How Our Patient Voices Are Being Heard

Our patient voices have become very important lately to regulatory agencies, pharmaceutical companies, research projects, health and wellness organizations, and dozens of on and offline media outlets. They’re seeking knowledge about what it’s like to walk in our shoes. We’ve become important for a variety of reasons, some for profit and others for purely altruistic concerns.

The path we travel can sometimes feel lonely and bleak if we believe our medical team doesn’t listen to our needs. I’ve heard time and time again from people in our community who complain about their unanswered questions after visiting their doctor.

I’ve changed doctors four times since my diagnosis because of this.

Over the years I’ve been involved in many patient panels sponsored by companies, mostly pharmaceutical, who ask pointed questions to hear what patients like and don’t like and what we’re looking for to answer our needs. I make it a point to be brutally honest about my personal feelings and also what I’ve heard from the MS community.

I’ve participated in many surveys that ask a handful of questions on behalf of unnamed companies who are looking to gather patient data. It feels somewhat awkward when I don’t know their identity but my answers stay the same. Honest.

We are tired of not being heard. We don’t have Bucket Challenges to raise awareness about our disease or slogans that go viral like Black Lives Matter. Granted, we have fundraisers like the MS Walk and Bike MS to raise money but those don’t allow folks to step into our shoes.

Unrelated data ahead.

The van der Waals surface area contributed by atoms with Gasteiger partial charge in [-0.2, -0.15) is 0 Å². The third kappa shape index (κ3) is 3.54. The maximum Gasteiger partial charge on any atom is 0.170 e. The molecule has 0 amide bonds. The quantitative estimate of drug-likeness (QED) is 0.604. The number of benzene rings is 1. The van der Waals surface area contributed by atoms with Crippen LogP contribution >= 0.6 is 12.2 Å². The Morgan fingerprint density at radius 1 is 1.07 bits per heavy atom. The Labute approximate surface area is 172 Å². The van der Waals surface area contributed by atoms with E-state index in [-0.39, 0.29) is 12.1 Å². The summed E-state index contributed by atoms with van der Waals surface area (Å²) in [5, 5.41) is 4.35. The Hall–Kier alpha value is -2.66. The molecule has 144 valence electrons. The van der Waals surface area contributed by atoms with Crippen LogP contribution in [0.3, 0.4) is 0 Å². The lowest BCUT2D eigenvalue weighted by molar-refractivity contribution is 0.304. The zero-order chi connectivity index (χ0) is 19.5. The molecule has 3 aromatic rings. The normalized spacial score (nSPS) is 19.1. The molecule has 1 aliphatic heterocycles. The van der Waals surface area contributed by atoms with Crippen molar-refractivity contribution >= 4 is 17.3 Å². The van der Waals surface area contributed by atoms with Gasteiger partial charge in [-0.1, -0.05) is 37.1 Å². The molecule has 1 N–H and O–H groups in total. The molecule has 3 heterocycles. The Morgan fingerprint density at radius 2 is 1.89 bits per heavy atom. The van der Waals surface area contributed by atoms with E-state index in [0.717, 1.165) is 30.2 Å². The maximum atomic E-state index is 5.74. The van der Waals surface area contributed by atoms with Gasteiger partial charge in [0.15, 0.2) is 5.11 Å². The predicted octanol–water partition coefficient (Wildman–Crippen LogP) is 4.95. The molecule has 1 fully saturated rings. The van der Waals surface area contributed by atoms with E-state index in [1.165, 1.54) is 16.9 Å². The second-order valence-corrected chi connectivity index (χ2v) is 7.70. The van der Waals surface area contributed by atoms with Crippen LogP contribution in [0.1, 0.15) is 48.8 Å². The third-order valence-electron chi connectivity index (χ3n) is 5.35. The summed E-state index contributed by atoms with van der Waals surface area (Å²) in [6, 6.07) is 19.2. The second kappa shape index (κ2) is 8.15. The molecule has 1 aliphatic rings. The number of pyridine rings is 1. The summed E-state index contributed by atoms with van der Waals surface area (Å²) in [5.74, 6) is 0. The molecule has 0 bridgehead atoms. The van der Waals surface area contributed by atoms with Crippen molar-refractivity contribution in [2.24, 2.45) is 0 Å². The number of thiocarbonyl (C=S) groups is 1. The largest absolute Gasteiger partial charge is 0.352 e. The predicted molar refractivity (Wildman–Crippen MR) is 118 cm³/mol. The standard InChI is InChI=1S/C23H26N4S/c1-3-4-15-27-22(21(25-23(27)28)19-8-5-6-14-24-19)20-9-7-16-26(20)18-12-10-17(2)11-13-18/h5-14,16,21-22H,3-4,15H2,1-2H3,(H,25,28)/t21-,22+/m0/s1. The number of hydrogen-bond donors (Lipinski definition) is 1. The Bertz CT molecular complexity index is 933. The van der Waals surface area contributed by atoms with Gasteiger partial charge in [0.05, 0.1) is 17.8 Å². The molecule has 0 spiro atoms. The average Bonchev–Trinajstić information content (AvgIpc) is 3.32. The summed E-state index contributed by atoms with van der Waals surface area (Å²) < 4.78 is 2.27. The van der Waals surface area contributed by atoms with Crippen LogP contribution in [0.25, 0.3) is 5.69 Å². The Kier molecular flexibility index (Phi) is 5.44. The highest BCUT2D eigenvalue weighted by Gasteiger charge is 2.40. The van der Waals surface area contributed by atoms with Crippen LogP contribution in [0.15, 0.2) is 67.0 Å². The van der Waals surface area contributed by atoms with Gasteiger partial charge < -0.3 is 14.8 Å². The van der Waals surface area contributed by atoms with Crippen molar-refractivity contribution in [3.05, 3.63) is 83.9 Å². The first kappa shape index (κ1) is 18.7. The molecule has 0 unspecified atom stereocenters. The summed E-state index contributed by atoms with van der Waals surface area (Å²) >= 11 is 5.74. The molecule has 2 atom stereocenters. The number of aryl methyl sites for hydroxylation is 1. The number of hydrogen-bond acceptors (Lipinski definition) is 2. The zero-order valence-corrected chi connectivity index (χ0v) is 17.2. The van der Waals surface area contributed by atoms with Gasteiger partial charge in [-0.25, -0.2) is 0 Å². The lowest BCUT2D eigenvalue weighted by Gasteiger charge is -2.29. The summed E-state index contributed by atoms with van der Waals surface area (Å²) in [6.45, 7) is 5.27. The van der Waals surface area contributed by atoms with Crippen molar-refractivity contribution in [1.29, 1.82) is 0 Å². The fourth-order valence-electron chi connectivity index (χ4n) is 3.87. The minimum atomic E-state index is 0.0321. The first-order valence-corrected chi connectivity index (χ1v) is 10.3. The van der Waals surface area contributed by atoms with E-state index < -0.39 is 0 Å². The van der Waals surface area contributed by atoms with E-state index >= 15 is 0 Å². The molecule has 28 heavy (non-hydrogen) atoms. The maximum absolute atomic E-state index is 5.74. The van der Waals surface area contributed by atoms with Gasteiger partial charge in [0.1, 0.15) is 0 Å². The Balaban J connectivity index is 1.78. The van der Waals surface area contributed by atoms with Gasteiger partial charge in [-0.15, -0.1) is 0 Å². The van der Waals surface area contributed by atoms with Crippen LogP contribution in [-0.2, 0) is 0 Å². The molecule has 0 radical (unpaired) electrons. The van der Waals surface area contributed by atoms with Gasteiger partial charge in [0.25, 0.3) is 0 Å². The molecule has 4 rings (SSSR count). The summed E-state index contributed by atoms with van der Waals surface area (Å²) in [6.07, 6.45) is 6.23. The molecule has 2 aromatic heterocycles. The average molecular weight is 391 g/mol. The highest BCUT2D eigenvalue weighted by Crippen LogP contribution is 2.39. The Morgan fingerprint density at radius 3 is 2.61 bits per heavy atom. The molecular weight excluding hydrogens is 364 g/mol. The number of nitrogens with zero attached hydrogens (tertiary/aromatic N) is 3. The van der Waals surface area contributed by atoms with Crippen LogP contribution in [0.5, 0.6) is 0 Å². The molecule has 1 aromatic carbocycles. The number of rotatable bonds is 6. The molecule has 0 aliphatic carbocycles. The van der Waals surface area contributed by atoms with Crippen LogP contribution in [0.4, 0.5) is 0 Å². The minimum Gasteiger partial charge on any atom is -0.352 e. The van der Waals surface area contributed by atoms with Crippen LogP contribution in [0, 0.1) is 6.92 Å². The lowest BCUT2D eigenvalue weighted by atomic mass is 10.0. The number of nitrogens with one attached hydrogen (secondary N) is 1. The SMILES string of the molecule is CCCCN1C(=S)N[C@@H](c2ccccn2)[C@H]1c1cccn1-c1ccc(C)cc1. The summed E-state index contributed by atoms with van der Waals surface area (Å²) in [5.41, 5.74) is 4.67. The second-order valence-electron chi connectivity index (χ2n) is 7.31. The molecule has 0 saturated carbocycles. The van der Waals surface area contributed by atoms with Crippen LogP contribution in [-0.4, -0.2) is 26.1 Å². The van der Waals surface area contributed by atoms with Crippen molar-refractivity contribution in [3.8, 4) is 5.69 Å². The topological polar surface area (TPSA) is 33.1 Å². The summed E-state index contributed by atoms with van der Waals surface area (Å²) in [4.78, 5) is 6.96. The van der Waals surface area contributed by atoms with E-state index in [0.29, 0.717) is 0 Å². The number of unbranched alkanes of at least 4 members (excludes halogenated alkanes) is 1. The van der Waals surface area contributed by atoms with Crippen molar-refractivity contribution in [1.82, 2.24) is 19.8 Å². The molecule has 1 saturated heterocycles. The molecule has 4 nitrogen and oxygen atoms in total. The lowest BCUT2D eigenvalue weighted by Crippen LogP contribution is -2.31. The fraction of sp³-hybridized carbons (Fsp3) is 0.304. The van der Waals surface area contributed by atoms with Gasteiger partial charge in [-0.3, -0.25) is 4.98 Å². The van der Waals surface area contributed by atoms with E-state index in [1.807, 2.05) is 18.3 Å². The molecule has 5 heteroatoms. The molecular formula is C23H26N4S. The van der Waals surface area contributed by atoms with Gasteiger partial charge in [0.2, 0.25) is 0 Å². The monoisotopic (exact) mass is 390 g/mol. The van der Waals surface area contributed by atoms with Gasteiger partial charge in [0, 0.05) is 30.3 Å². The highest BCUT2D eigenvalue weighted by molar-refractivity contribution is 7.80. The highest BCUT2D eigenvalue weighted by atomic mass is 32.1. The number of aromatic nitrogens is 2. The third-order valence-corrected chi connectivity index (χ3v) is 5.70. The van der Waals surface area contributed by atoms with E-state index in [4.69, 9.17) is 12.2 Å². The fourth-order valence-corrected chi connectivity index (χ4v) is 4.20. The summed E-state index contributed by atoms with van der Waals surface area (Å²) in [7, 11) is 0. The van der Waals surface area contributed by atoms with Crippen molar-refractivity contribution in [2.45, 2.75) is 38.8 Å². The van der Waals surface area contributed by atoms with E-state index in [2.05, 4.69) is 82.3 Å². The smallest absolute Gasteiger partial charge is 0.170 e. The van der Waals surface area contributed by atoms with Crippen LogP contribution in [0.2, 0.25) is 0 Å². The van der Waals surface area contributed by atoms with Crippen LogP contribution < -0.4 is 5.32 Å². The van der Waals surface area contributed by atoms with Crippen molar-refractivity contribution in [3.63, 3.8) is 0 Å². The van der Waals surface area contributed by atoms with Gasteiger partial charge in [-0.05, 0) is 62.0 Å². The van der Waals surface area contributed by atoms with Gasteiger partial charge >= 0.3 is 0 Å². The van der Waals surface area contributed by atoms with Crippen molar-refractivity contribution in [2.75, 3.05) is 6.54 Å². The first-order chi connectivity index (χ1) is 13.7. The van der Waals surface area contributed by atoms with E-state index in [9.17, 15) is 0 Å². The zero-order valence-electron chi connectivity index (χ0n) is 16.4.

Imagine my delight when this week my beloved-since-childhood New York Times published the first in a new weekly feature series called Disability. It will feature weekly first hand perspectives of people living with disabilities to help readers enter a world that most avoid confronting as long as they can.

After all the years of hushed tones and long faces after saying the word disability, and all the misinterpretations and misnomers of what MS and disability are, this new feature is a welcome addition to give us value and hear what we say.

This New York Times feature is an opportunity to explain to the world how we feel about our unpredictable, incurable, impossible and disagreeable disease. It’s another notch in our belt as a community to be recognized for the great value we add to the world. We have a lot to say and we deserve to be heard.

So I applaud my favorite newspaper for reaching out by joining their hands with ours, to begin a new conversation that will educate, enlighten and inform readers. But, most of all, it will shine a bright light on the entire disability community who will no longer be forced to live in the shadows

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This article represents the opinions, thoughts, and experiences of the author; none of this content has been paid for by any advertiser. The team does not recommend or endorse any products or treatments discussed herein. Learn more about how we maintain editorial integrity here.

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